But what you can set your watch by is the backlash to these stories. It's rooted in fear, but also in human nature. No one likes being told they're being displaced or pushed aside, or that they're not going to be as relevant as time goes on.

Read Ruben Navarrette Jr.'s full column

Opinion: The truth about Arizona's immigration law
Visitors wait to enter the U.S. in Nogales, Arizona. Thousands of Mexicans have work permits and commute daily.
April 24th, 2012
05:00 AM ET

Opinion: The truth about Arizona's immigration law

Editor's note: Ruben Navarrette Jr. is a CNN.com contributor and a nationally syndicated columnist with the Washington Post Writers Group.

By Ruben Navarrette Jr., CNN Contributor

San Diego (CNN) - With the Supreme Court poised this week to hear arguments in the legal challenge to Arizona's immigration law, it's a good time to explain what this law and the ruckus surrounding it are really about.

The left says it's about racism and political extremism; the right claims the issues are border security and public safety.

Wrong. In the two years since Gov. Jan Brewer signed SB 1070 into law, it's become clear that this law, and the debate over it, are really about three things: fear, power and freedom.

Read Ruben Navarrette Jr.'s full column 

Opinion: Latino, Hispanic labels don't matter - issues do
Protesters wave American flags and flags of their nations of origin at an immigration rally in Dallas in 2009.
April 20th, 2012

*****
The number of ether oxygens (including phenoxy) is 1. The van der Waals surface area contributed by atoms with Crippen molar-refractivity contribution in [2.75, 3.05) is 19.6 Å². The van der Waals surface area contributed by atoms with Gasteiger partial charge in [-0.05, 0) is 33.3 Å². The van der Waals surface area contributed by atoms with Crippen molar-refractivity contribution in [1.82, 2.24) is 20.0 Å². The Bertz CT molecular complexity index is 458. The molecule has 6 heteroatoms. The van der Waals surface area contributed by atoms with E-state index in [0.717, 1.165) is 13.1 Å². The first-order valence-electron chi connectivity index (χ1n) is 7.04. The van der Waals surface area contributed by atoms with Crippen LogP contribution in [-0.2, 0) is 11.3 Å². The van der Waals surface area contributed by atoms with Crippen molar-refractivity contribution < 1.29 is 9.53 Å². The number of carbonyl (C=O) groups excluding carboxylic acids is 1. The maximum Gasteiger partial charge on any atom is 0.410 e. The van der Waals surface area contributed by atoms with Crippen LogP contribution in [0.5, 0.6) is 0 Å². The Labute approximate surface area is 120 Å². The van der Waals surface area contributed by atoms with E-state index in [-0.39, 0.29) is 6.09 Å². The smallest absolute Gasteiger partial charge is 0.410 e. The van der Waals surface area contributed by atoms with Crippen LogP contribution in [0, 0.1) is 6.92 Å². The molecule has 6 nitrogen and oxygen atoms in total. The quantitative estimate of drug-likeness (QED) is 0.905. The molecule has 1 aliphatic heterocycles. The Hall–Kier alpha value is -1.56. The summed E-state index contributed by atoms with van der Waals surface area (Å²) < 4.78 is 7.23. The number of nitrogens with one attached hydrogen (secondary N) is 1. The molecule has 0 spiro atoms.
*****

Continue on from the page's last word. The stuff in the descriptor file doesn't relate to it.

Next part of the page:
03:22 PM ET

Opinion: Latino, Hispanic labels don't matter - issues do

Editor's note: Ruben Navarrette Jr. is a CNN.com contributor and a nationally syndicated columnist with the Washington Post Writers Group.

By Ruben Navarrette Jr., CNN Contributor

(CNN) - What's in a nombre?

Apparently, for some Latinos, er, I mean Hispanics, it matters a lot. When researchers asked a group of people with roots in Latin America what they wanted to be called, they got a variety of responses.

According to a new survey by the Pew Hispanic Center, the preferred term for many is "Hispanic." People prefer that word over "Latino" by a two-to-one margin, 33% to 14%.

But the study also revealed that most Latinos/Hispanics (51%) don't use either term and couldn't care less what they're called.

Also, in a fascinating trend, the survey found that for those who want to affix their own label, the first preference is tied to an individual's country of origin or that of their parents. Fifty-one percent of those surveyed said they describe their identity by using country of origin.

Read Ruben Navarrette Jr.'s full column